Article

Quality of mechanical, manual standard and active compression-decompression CPR on the arrest site and during transport in a manikin model

Ullevål University Hospital, Institute for Experimental Medical Research, Oslo, Norway.
Resuscitation (Impact Factor: 3.96). 07/1997; 34(3):235-42. DOI: 10.1016/S0300-9572(96)01087-8
Source: PubMed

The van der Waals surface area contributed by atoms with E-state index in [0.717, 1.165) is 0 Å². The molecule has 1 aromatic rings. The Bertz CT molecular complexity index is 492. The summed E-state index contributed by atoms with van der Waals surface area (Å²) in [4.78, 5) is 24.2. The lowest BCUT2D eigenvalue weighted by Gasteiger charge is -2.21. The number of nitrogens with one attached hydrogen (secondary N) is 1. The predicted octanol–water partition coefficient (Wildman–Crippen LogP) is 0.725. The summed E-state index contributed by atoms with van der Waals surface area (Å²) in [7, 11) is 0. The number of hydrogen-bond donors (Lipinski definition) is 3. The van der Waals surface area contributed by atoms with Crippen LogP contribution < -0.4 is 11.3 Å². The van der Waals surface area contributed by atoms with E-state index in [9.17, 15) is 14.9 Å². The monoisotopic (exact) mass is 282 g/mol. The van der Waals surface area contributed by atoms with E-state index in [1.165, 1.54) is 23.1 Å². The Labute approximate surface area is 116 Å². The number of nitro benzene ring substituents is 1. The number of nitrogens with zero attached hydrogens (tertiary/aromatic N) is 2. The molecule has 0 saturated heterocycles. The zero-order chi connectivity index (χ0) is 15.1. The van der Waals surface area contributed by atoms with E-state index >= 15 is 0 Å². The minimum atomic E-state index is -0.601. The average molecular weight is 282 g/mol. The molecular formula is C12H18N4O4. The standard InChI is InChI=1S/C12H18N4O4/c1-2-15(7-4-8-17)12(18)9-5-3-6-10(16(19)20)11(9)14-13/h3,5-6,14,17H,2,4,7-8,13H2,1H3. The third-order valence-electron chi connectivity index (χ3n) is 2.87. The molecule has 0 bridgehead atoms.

ABSTRACT The quality of mechanical CPR (M-CPR) was compared with manual standard CPR (S-CPR) and active compression-decompression CPR (ACD-CPR) performed by paramedics on the site of a cardiac arrest and during manual and ambulance transport. Each technique was performed 12 times on manikins using teams from a group of 12 paramedic students with good clinical CPR experience using a random cross-over design. Except for some lost ventilations the CPR effort using the mechanical device adhered to the European Resuscitation Council guidelines, with an added time requirement of median 40 s for attaching the device compared with manual standard CPR. Throughout the study, in comparison with mechanical CPR the quality of CPR with either manual method was significantly worse. In particular, there were considerable individual variations during stretcher transport. With S-CPR and ACD-CPR the median compression times were 38 and 31%, significantly lower than the recommended 50%, and 46-98% of the decompression efforts with ACD-CPR were too weak, particularly during transport on the stairs. With both manual methods, there were no significant differences in the CPR effort between the site of the arrest and the ambulance transport. However, compression rates were reduced and became more erratic during stretcher transport to the ambulance. When walking horizontally, a median of 19% of S-CPR compressions and 84% of ACD-CPR compressions were to weak. On the stairs, 68% of S-CPR compressions and 100% of ACD-CPR compressions were too weak. In conclusion, when evaluated on a manikin, in comparison with manual standard and ACD-CPR, mechanical CPR adhered more closely to ERC guidelines. This was particularly true when performing CPR during transport on a stretcher.

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